History of the MSC

The idea to build the MSC came about in the aftermath of the world wars. Former students sought to create a memorial to honor all of the Aggies who lost their lives in battle, while the current students wanted a student center. The solution was to build the dual-purpose MSC, which was dedicated on Muster day — April 21, 1951 — to all Aggies who had made the ultimate sacrifice in wars past, and to all who would do so in the future.

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About the MSC

In front of the MSC, 70 trees surround Simpson Drill Field to honor the 70 Aggies who died in World War I. Inside the Honor entrance of the MSC stands the Aggies Lost in Service memorial that lists names of Aggies who have made the ultimate sacrifice since World War II. The Hall of Honor also memorializes eight brave Aggies who received the Congressional Medal of Honor for their distinguished acts of valor.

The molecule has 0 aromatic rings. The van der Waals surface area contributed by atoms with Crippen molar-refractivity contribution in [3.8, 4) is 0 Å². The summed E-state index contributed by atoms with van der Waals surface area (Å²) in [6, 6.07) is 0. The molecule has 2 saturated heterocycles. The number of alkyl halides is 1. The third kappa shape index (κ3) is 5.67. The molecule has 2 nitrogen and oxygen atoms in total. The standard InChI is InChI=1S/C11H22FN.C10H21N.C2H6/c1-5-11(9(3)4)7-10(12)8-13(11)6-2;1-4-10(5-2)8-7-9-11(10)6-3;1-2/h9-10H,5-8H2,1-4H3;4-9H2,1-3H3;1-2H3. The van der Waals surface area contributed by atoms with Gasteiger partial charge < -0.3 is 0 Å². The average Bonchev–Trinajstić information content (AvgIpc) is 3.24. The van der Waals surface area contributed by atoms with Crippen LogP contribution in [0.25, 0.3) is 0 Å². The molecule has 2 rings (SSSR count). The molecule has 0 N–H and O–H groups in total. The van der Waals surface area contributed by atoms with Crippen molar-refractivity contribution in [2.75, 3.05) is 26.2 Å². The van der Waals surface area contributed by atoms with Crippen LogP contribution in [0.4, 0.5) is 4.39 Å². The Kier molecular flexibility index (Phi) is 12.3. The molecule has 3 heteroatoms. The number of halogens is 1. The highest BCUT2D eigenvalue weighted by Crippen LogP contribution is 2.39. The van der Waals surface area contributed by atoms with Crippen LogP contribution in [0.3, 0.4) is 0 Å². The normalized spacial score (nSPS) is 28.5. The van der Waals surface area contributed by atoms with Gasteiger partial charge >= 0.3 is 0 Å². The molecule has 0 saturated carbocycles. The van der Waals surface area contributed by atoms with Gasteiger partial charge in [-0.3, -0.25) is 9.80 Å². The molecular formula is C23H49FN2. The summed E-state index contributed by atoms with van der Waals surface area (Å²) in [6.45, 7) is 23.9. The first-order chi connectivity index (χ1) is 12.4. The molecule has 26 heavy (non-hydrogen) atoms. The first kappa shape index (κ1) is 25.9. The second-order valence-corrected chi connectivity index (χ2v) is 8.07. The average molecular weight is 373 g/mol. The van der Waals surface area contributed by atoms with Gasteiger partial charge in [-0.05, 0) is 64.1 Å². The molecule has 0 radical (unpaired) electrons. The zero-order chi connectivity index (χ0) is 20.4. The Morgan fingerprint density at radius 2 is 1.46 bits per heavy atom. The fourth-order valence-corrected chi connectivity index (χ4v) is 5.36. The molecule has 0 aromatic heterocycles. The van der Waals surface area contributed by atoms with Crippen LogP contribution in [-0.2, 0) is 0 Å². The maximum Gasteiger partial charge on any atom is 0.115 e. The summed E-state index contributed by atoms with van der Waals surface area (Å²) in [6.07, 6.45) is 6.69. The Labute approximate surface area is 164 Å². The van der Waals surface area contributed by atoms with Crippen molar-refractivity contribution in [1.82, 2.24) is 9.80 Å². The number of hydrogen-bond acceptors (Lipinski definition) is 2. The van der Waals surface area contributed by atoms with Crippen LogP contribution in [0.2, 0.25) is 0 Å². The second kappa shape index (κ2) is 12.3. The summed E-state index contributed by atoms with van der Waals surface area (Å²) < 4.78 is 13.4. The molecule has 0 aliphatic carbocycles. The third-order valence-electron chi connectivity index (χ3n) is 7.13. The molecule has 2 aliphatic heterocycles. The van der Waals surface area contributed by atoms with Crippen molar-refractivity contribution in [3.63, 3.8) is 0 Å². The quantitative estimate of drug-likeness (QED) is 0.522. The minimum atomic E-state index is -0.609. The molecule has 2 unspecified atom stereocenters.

The MSC also houses three art galleries, many eateries, a bookstore, piano practice rooms and The Flag Room. The Flag Room is a place where students gather to study, meet friends, have meetings or just take a nap between classes.

Since the MSC is a living memorial, those entering the building are asked to remove their hats. Those walking outside are asked not to walk on the grass surrounding the facility, also as a sign of respect to fallen Aggies.


MSC tours are available for groups any time when classes are in session during fall and spring semesters.

Learn how to get a tour of the MSC

More Texas A&M Traditions

Explore more of the traditions that unite our current and former students, build camaraderie and foster the Aggie Spirit.